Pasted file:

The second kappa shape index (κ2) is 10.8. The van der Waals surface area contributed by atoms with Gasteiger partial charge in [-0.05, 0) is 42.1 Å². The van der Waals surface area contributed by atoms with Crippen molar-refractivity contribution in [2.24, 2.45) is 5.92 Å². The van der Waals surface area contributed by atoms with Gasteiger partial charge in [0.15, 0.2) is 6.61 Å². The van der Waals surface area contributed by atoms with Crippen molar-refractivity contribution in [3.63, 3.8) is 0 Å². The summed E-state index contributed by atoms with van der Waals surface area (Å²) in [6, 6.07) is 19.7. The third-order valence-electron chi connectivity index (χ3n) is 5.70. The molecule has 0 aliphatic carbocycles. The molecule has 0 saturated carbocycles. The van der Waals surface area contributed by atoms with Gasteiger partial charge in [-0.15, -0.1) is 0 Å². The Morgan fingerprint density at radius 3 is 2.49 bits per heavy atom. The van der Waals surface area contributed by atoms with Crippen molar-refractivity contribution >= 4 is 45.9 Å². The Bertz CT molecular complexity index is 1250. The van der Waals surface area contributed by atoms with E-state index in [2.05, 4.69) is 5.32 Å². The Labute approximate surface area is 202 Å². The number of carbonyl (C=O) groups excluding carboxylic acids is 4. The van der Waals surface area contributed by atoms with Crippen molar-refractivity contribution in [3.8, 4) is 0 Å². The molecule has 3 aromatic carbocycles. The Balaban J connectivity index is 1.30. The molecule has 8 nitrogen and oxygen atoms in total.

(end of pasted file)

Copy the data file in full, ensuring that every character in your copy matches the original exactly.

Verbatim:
The second kappa shape index (κ2) is 10.8. The van der Waals surface area contributed by atoms with Gasteiger partial charge in [-0.05, 0) is 42.1 Å². The van der Waals surface area contributed by atoms with Crippen molar-refractivity contribution in [2.24, 2.45) is 5.92 Å². The van der Waals surface area contributed by atoms with Gasteiger partial charge in [0.15, 0.2) is 6.61 Å². The van der Waals surface area contributed by atoms with Crippen molar-refractivity contribution in [3.63, 3.8) is 0 Å². The summed E-state index contributed by atoms with van der Waals surface area (Å²) in [6, 6.07) is 19.7. The third-order valence-electron chi connectivity index (χ3n) is 5.70. The molecule has 0 aliphatic carbocycles. The molecule has 0 saturated carbocycles. The van der Waals surface area contributed by atoms with Gasteiger partial charge in [-0.15, -0.1) is 0 Å². The Morgan fingerprint density at radius 3 is 2.49 bits per heavy atom. The van der Waals surface area contributed by atoms with Crippen molar-refractivity contribution >= 4 is 45.9 Å². The Bertz CT molecular complexity index is 1250. The van der Waals surface area contributed by atoms with E-state index in [2.05, 4.69) is 5.32 Å². The Labute approximate surface area is 202 Å². The number of carbonyl (C=O) groups excluding carboxylic acids is 4. The van der Waals surface area contributed by atoms with Crippen molar-refractivity contribution in [3.8, 4) is 0 Å². The molecule has 3 aromatic carbocycles. The Balaban J connectivity index is 1.30. The molecule has 8 nitrogen and oxygen atoms in total.